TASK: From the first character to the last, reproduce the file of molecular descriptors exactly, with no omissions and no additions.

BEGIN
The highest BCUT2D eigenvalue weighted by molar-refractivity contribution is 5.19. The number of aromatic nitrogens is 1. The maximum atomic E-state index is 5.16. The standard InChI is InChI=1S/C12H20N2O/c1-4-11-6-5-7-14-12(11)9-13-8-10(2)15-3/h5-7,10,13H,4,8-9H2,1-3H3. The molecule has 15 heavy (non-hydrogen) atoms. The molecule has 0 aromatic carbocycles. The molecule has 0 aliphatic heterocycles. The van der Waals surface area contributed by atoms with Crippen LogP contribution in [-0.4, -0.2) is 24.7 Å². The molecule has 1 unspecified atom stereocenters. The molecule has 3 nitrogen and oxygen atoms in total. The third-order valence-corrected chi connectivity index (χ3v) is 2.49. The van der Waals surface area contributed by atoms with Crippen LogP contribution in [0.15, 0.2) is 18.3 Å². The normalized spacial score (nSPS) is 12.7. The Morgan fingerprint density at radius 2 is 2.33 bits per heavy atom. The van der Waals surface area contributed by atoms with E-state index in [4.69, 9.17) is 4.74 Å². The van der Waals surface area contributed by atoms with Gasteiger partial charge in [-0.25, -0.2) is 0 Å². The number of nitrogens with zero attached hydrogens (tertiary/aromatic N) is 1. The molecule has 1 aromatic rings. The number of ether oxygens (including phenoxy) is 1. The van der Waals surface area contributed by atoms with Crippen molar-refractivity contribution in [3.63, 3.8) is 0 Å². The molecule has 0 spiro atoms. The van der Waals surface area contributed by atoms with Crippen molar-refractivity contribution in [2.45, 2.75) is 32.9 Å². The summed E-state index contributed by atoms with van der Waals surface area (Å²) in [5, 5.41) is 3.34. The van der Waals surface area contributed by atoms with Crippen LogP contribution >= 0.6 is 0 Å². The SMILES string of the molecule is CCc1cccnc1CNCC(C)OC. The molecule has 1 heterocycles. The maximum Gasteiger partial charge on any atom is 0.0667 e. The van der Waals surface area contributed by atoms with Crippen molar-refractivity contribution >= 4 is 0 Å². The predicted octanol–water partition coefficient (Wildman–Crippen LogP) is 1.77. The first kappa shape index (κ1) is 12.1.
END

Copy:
The highest BCUT2D eigenvalue weighted by molar-refractivity contribution is 5.19. The number of aromatic nitrogens is 1. The maximum atomic E-state index is 5.16. The standard InChI is InChI=1S/C12H20N2O/c1-4-11-6-5-7-14-12(11)9-13-8-10(2)15-3/h5-7,10,13H,4,8-9H2,1-3H3. The molecule has 15 heavy (non-hydrogen) atoms. The molecule has 0 aromatic carbocycles. The molecule has 0 aliphatic heterocycles. The van der Waals surface area contributed by atoms with Crippen LogP contribution in [-0.4, -0.2) is 24.7 Å². The molecule has 1 unspecified atom stereocenters. The molecule has 3 nitrogen and oxygen atoms in total. The third-order valence-corrected chi connectivity index (χ3v) is 2.49. The van der Waals surface area contributed by atoms with Crippen LogP contribution in [0.15, 0.2) is 18.3 Å². The normalized spacial score (nSPS) is 12.7. The Morgan fingerprint density at radius 2 is 2.33 bits per heavy atom. The van der Waals surface area contributed by atoms with E-state index in [4.69, 9.17) is 4.74 Å². The van der Waals surface area contributed by atoms with Gasteiger partial charge in [-0.25, -0.2) is 0 Å². The number of nitrogens with zero attached hydrogens (tertiary/aromatic N) is 1. The molecule has 1 aromatic rings. The number of ether oxygens (including phenoxy) is 1. The van der Waals surface area contributed by atoms with Crippen molar-refractivity contribution in [3.63, 3.8) is 0 Å². The molecule has 0 spiro atoms. The van der Waals surface area contributed by atoms with Crippen molar-refractivity contribution in [2.45, 2.75) is 32.9 Å². The summed E-state index contributed by atoms with van der Waals surface area (Å²) in [5, 5.41) is 3.34. The van der Waals surface area contributed by atoms with Crippen LogP contribution >= 0.6 is 0 Å². The SMILES string of the molecule is CCc1cccnc1CNCC(C)OC. The molecule has 1 heterocycles. The maximum Gasteiger partial charge on any atom is 0.0667 e. The van der Waals surface area contributed by atoms with Crippen molar-refractivity contribution >= 4 is 0 Å². The predicted octanol–water partition coefficient (Wildman–Crippen LogP) is 1.77. The first kappa shape index (κ1) is 12.1.